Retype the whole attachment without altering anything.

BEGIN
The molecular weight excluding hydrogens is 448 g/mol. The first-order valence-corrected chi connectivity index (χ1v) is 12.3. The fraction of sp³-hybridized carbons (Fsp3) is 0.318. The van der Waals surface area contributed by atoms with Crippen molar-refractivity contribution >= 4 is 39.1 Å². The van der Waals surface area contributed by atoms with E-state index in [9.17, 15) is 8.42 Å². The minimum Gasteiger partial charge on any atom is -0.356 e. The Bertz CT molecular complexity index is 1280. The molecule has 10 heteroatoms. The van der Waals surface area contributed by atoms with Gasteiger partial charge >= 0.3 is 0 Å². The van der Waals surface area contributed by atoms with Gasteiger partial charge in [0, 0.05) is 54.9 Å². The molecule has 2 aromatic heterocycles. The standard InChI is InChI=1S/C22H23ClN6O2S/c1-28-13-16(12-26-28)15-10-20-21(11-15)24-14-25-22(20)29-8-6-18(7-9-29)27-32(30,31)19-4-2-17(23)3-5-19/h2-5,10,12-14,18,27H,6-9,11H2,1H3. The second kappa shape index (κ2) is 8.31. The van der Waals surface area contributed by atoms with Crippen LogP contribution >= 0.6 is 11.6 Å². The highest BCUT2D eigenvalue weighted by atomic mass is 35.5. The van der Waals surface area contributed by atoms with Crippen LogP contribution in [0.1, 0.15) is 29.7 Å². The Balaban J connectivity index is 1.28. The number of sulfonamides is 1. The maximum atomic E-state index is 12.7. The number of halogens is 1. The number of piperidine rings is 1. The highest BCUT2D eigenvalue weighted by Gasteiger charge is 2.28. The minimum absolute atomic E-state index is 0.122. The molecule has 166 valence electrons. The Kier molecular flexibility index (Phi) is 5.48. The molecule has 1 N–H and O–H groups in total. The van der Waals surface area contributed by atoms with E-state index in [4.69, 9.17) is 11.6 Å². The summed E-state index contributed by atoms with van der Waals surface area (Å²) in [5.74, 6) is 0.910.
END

The molecular weight excluding hydrogens is 448 g/mol. The first-order valence-corrected chi connectivity index (χ1v) is 12.3. The fraction of sp³-hybridized carbons (Fsp3) is 0.318. The van der Waals surface area contributed by atoms with Crippen molar-refractivity contribution >= 4 is 39.1 Å². The van der Waals surface area contributed by atoms with E-state index in [9.17, 15) is 8.42 Å². The minimum Gasteiger partial charge on any atom is -0.356 e. The Bertz CT molecular complexity index is 1280. The molecule has 10 heteroatoms. The van der Waals surface area contributed by atoms with Gasteiger partial charge >= 0.3 is 0 Å². The van der Waals surface area contributed by atoms with Gasteiger partial charge in [0, 0.05) is 54.9 Å². The molecule has 2 aromatic heterocycles. The standard InChI is InChI=1S/C22H23ClN6O2S/c1-28-13-16(12-26-28)15-10-20-21(11-15)24-14-25-22(20)29-8-6-18(7-9-29)27-32(30,31)19-4-2-17(23)3-5-19/h2-5,10,12-14,18,27H,6-9,11H2,1H3. The second kappa shape index (κ2) is 8.31. The van der Waals surface area contributed by atoms with Crippen LogP contribution >= 0.6 is 11.6 Å². The highest BCUT2D eigenvalue weighted by atomic mass is 35.5. The van der Waals surface area contributed by atoms with Crippen LogP contribution in [0.1, 0.15) is 29.7 Å². The Balaban J connectivity index is 1.28. The number of sulfonamides is 1. The maximum atomic E-state index is 12.7. The number of halogens is 1. The number of piperidine rings is 1. The highest BCUT2D eigenvalue weighted by Gasteiger charge is 2.28. The minimum absolute atomic E-state index is 0.122. The molecule has 166 valence electrons. The Kier molecular flexibility index (Phi) is 5.48. The molecule has 1 N–H and O–H groups in total. The van der Waals surface area contributed by atoms with E-state index in [4.69, 9.17) is 11.6 Å². The summed E-state index contributed by atoms with van der Waals surface area (Å²) in [5.74, 6) is 0.910.